As depicted above, the Internet-supported buying and selling process includes four Zacks categorized segments, i.e. Internet - Commerce, Internet - Services and Internet Services - Delivery and Internet – Software/Services.
Year to date, the Internet – Commerce segment (Zacks Industry Rank #81) outperformed the S&P 500 by a wide margin. The market appreciated 28.0% during the period, compared to the S&P 500’s 2.9%.
Revenue growth over the past year (ending March 2018 for which all results are available) was 9.7%, off the seasonal strength in the fourth quarter. EPS before non-recurring items was up 7.5% on a slightly higher share count. Forward earnings estimates for 2018 are up slightly from June 2016 although 2019 estimates are down significantly. They are holding steady on a sequential basis.
The Internet Services – Delivery segment (Zacks Industry Rank #73) has appreciated 25.4% year to date.
Revenue growth of 44.3% was encouraging. Opex remains high. EPS before non-recurring items was $0.00 compared to -$0.03 the previous year on a share count that increased 15.6%. The debt level has shot up although the debt-to-total capitalization ratio remains manageable at around 37%. The rising intangibles could indicate industry consolidation but increase risk. The current ratio remains above unity.
The Internet – Services segment appears to be in the doldrums, having lost 2.0% year to date.
The business has a stronger margin profile, with revenue growing 6.6% over the past year and EPS growing 3.9% on a share count that dropped 0.5%. The forward earnings estimate for 2018 is down 3.9% while that for 2019 is up 5.3%.
The Internet Software/Services segment (Zacks Industry Rank #100) is up 0.4% year to date.
Revenue grew 2.1% off a much smaller base with EPS before non-recurring items dropping 13.4% on a slightly higher share count.
The broader Retail sector, of which Internet Commerce is a part, is doing better than the S&P 500 so far this quarter. Revenue growth of 7.1% bettered the S&P 500 average of 5.8% although earnings growth of 2.5% fell short of the S&P 500 average of 6.7%. For the fourth quarter, the sector is expected to report revenue and earnings growth of 8.9% and 7.2%, respectively while the S&P 500 is expected to grow 5.8% on revenue and 14.1% on earnings.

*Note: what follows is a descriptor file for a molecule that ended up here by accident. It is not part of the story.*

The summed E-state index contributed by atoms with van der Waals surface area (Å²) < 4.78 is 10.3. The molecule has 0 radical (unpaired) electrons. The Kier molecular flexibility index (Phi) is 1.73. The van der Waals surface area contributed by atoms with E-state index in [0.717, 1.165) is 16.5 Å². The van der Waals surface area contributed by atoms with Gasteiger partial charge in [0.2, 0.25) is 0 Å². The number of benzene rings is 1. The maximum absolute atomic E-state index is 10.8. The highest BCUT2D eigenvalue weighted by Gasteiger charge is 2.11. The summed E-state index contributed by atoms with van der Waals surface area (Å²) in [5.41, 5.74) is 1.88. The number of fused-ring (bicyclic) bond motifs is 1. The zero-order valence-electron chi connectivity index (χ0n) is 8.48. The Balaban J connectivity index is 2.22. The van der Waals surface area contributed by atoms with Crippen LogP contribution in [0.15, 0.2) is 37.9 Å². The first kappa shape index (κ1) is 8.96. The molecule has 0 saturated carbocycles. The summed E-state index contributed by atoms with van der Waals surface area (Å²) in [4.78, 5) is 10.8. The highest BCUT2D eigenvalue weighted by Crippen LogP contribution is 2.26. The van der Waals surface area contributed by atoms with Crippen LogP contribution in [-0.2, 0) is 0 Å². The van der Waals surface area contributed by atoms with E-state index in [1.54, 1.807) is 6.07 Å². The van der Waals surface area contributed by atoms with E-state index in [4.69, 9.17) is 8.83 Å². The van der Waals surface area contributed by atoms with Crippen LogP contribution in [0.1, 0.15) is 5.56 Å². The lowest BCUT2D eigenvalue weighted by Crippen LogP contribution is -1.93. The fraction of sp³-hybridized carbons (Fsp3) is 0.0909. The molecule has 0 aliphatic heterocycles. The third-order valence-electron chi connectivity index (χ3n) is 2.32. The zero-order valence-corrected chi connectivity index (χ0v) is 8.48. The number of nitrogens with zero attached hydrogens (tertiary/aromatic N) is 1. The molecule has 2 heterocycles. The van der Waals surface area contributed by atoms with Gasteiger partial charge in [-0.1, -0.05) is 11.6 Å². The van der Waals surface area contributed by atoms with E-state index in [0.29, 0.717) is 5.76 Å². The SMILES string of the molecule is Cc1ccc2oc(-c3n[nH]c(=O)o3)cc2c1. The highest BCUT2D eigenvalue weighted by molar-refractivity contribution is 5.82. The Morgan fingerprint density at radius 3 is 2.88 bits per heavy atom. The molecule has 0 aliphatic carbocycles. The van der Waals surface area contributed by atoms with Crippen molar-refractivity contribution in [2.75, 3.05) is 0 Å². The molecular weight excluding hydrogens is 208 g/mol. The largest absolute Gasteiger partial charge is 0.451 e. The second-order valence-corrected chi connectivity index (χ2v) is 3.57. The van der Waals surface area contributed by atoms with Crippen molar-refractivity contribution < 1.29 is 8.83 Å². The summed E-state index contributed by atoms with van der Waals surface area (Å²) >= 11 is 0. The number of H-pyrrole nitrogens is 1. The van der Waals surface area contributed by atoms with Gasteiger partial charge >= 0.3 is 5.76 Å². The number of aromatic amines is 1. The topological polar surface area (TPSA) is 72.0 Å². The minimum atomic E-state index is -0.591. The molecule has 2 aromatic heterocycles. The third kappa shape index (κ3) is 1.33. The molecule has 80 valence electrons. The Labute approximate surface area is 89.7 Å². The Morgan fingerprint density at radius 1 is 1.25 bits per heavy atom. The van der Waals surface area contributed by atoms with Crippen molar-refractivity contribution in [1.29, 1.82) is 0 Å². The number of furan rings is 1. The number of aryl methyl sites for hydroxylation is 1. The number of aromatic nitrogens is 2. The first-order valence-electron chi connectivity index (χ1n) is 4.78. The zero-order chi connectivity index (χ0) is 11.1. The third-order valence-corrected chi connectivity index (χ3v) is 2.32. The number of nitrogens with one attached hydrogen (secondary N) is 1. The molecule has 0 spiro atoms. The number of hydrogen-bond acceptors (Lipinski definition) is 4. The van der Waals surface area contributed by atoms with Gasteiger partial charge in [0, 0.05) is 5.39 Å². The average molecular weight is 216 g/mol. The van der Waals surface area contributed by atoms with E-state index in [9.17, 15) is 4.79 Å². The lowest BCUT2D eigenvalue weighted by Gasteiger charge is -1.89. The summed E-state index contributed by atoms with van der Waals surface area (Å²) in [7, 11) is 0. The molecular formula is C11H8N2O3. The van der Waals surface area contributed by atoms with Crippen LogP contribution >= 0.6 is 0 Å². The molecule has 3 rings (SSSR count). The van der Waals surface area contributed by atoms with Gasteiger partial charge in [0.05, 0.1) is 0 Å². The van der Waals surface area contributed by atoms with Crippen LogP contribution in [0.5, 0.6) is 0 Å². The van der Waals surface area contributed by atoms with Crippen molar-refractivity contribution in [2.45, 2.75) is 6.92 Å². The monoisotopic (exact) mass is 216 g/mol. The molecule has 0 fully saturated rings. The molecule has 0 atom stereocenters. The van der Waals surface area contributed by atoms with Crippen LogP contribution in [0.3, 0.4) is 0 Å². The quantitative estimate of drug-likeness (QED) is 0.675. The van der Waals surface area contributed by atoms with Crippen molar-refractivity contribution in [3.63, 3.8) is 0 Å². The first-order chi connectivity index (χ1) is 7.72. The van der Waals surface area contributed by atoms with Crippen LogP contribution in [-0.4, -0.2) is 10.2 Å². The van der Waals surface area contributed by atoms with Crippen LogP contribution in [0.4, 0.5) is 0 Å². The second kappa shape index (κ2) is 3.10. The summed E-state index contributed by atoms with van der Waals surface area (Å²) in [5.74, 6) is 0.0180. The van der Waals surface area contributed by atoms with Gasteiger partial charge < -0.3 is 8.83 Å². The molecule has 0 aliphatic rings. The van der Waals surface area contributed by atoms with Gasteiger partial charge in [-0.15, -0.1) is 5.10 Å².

The other companies we are discussing in the e-commerce outlook fall under the broader Computer & Technology sector. The sector has done much better than retail so far in the fourth quarter, posting revenue and earnings growth of 8.8% and 21.3%, respectively. For the fourth quarter, it’s expected that revenue and earnings growth will average at 10.6% and 22.6%, respectively.
Take Your Pick
Zacks methodology helps us find the stocks that have upside potential and a strong industry rank means an above average chance of outperforming. Zacks Rank #1 stocks within these industries are therefore good investment ideas.
So top picks in the Internet Commerce industry are Amazon AMZN, Groupon (GRPN - Free Report) and IAC Interactive (IAC - Free Report) , which carry a Zacks Rank #1 (Strong Buy). You can see the complete list of today’s Zacks #1 Rank (Strong Buy) stocks here. Other good picks are Zacks #2 (Buy) ranked BOOHOO BHOOY, Expedia (EXPE - Free Report) , PetMed Express and TripAdvisor (TRIP - Free Report) .
QuinStreet (QNST - Free Report) is the sole option in the Internet – Delivery Services industry.
Options in the Internet – Software/Services industry are Zacks #1 ranked Ellie Mae ELLI, Momo Inc (MOMO - Free Report) and Sabre Corp (SABR - Free Report) or #2 ranked ChannelAdvisor ECOM, Globant (GLOB - Free Report) and Vonage (VG - Free Report) .
There are options galore in the Internet – Services industry, some of which are Zacks #1 ranked Baidu BIDU and the Trade Desk (TTD - Free Report) as well as Zacks #2 ranked 21Vianet (VNET - Free Report) , Akamai AKAM, Dropbox DBX and Etsy ETSY.
Today's Stocks from Zacks' Hottest Strategies
It's hard to believe, even for us at Zacks. But while the market gained +21.9% in 2017, our top stock-picking screens have returned +115.0%, +109.3%, +104.9%, +98.6% and +67.1%.
And this outperformance has not just been a recent phenomenon. Over the years it has been remarkably consistent. From 2000 - 2017, the composite yearly average gain for these strategies has beaten the market more than 19X over. Maybe even more remarkable is the fact that we're willing to share their latest stocks with you without cost or obligation.
See Them Free>>